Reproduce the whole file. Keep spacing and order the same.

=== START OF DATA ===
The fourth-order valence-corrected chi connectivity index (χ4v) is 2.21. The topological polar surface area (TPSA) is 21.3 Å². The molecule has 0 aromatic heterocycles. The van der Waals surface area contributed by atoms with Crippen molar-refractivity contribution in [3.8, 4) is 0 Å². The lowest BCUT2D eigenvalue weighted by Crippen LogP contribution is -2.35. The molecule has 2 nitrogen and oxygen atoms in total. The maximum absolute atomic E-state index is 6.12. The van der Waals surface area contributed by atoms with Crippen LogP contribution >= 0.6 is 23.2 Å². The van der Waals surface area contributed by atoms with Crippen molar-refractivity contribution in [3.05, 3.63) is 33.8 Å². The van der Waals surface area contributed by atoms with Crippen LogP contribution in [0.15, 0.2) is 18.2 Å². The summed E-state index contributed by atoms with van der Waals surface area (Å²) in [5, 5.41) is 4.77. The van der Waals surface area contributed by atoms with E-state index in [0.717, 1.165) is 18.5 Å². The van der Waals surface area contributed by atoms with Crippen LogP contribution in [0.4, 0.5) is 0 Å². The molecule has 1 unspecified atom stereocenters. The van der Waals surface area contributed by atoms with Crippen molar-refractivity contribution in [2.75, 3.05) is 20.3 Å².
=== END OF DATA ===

The fourth-order valence-corrected chi connectivity index (χ4v) is 2.21. The topological polar surface area (TPSA) is 21.3 Å². The molecule has 0 aromatic heterocycles. The van der Waals surface area contributed by atoms with Crippen molar-refractivity contribution in [3.8, 4) is 0 Å². The lowest BCUT2D eigenvalue weighted by Crippen LogP contribution is -2.35. The molecule has 2 nitrogen and oxygen atoms in total. The maximum absolute atomic E-state index is 6.12. The van der Waals surface area contributed by atoms with Crippen LogP contribution >= 0.6 is 23.2 Å². The van der Waals surface area contributed by atoms with Crippen molar-refractivity contribution in [3.05, 3.63) is 33.8 Å². The van der Waals surface area contributed by atoms with Crippen LogP contribution in [0.15, 0.2) is 18.2 Å². The summed E-state index contributed by atoms with van der Waals surface area (Å²) in [5, 5.41) is 4.77. The van der Waals surface area contributed by atoms with E-state index in [0.717, 1.165) is 18.5 Å². The van der Waals surface area contributed by atoms with Crippen LogP contribution in [0.4, 0.5) is 0 Å². The molecule has 1 unspecified atom stereocenters. The van der Waals surface area contributed by atoms with Crippen molar-refractivity contribution in [2.75, 3.05) is 20.3 Å².